Regulation of the actin cytoskeleton is crucial for normal development and function of the immune system, as evidenced by the severe immune abnormalities exhibited by patients bearing inactivating mutations in the Wiskott-Aldrich syndrome protein (WASP), a key regulator of actin dynamics. WASP exerts its effects on actin dynamics through a multisubunit complex termed Arp2/3. Despite the critical role played by Arp2/3 as an effector of WASP-mediated control over actin polymerization, mutations in protein components of the Arp2/3 complex had not previously been identified as a cause of immunodeficiency. Here, we describe two brothers with hematopoietic and immunologic symptoms reminiscent of Wiskott-Aldrich syndrome (WAS). However, these patients lacked mutations in any of the genes previously associated with WAS. Whole-exome sequencing revealed a homozygous 2 bp deletion, n.c.G623DEL-TC (p.V208VfsX20), in Arp2/3 complex component ARPC1B that causes a frame shift resulting in premature termination. Modeling of the disease in zebrafish revealed that ARPC1B plays a critical role in supporting T cell and thrombocyte development. Moreover, the defects in development caused by ARPC1B loss could be rescued by the intact human ARPC1B ortholog, but not by the p.V208VfsX20 variant identified in the patients. Moreover, we found that the expression of ARPC1B is restricted to hematopoietic cells, potentially explaining why a mutation in ARPC1B has now been observed as a cause of WAS, whereas mutations in other, more widely expressed, components of the Arp2/3 complex have not been observed.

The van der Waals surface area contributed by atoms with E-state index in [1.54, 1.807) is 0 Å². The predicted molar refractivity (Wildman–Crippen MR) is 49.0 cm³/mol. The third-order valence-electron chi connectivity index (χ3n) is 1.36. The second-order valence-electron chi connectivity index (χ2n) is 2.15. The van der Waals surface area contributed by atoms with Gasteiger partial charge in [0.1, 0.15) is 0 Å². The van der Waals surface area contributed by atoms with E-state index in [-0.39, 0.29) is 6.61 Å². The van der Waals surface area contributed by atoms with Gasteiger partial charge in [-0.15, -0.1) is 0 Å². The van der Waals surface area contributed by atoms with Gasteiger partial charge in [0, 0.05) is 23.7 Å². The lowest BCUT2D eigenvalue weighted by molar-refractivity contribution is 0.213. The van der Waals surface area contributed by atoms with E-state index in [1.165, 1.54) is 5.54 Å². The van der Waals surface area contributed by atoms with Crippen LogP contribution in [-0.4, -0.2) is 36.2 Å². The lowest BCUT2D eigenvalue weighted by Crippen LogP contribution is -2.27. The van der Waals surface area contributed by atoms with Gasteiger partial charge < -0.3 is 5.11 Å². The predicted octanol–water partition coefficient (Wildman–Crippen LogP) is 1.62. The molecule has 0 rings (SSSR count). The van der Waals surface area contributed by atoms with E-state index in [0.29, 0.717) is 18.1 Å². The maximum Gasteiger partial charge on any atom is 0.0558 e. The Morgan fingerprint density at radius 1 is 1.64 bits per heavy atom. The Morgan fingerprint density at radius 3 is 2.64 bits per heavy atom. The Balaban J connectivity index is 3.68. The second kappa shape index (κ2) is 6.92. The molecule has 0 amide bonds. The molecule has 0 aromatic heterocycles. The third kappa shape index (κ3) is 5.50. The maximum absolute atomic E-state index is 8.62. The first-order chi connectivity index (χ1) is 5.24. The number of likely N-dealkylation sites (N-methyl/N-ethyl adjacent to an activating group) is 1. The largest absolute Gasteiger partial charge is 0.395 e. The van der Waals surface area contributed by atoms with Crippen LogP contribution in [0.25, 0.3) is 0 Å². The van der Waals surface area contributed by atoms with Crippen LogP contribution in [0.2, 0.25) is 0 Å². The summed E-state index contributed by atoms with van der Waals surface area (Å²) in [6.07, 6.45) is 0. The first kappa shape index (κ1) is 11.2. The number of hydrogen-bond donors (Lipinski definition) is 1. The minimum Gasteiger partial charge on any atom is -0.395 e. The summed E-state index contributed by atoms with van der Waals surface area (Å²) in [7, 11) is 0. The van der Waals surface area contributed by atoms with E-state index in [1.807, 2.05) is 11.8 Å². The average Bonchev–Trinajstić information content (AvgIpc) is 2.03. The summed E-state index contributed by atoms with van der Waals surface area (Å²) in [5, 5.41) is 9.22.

Copyright © 2017 by The American Association of Immunologists, Inc.